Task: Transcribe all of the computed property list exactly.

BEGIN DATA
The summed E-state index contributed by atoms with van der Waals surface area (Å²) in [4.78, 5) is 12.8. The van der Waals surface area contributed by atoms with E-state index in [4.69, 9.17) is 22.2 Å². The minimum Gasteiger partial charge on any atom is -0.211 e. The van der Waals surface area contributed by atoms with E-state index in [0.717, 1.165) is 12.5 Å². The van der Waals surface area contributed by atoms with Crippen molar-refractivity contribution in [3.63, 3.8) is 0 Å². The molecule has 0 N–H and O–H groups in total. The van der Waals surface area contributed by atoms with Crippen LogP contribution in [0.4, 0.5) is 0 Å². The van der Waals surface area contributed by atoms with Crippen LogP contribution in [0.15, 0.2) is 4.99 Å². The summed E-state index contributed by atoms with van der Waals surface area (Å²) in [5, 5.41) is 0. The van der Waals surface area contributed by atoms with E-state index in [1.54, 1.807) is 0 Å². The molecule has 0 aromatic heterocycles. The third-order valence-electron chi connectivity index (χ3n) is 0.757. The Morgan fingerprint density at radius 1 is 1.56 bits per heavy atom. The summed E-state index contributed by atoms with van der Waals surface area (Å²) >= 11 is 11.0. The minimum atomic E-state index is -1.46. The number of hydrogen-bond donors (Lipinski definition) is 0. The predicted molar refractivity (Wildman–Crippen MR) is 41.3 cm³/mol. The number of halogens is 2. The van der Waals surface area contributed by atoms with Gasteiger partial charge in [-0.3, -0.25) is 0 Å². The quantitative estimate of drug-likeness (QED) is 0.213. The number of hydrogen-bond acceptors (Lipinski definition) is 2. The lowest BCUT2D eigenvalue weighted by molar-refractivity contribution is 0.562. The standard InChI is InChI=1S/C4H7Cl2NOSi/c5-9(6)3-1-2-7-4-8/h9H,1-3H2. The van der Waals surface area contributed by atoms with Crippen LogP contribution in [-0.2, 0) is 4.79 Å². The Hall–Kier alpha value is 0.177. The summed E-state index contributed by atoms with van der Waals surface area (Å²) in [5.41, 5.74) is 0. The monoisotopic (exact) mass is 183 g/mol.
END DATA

The summed E-state index contributed by atoms with van der Waals surface area (Å²) in [4.78, 5) is 12.8. The van der Waals surface area contributed by atoms with E-state index in [4.69, 9.17) is 22.2 Å². The minimum Gasteiger partial charge on any atom is -0.211 e. The van der Waals surface area contributed by atoms with E-state index in [0.717, 1.165) is 12.5 Å². The van der Waals surface area contributed by atoms with Crippen molar-refractivity contribution in [3.63, 3.8) is 0 Å². The molecule has 0 N–H and O–H groups in total. The van der Waals surface area contributed by atoms with Crippen LogP contribution in [0.4, 0.5) is 0 Å². The van der Waals surface area contributed by atoms with Crippen LogP contribution in [0.15, 0.2) is 4.99 Å². The summed E-state index contributed by atoms with van der Waals surface area (Å²) in [5, 5.41) is 0. The van der Waals surface area contributed by atoms with E-state index in [1.54, 1.807) is 0 Å². The molecule has 0 aromatic heterocycles. The third-order valence-electron chi connectivity index (χ3n) is 0.757. The Morgan fingerprint density at radius 1 is 1.56 bits per heavy atom. The summed E-state index contributed by atoms with van der Waals surface area (Å²) >= 11 is 11.0. The minimum atomic E-state index is -1.46. The number of hydrogen-bond donors (Lipinski definition) is 0. The predicted molar refractivity (Wildman–Crippen MR) is 41.3 cm³/mol. The number of halogens is 2. The van der Waals surface area contributed by atoms with Gasteiger partial charge in [-0.3, -0.25) is 0 Å². The quantitative estimate of drug-likeness (QED) is 0.213. The number of hydrogen-bond acceptors (Lipinski definition) is 2. The lowest BCUT2D eigenvalue weighted by molar-refractivity contribution is 0.562. The standard InChI is InChI=1S/C4H7Cl2NOSi/c5-9(6)3-1-2-7-4-8/h9H,1-3H2. The van der Waals surface area contributed by atoms with Crippen LogP contribution in [-0.2, 0) is 4.79 Å². The Hall–Kier alpha value is 0.177. The summed E-state index contributed by atoms with van der Waals surface area (Å²) in [5.41, 5.74) is 0. The monoisotopic (exact) mass is 183 g/mol.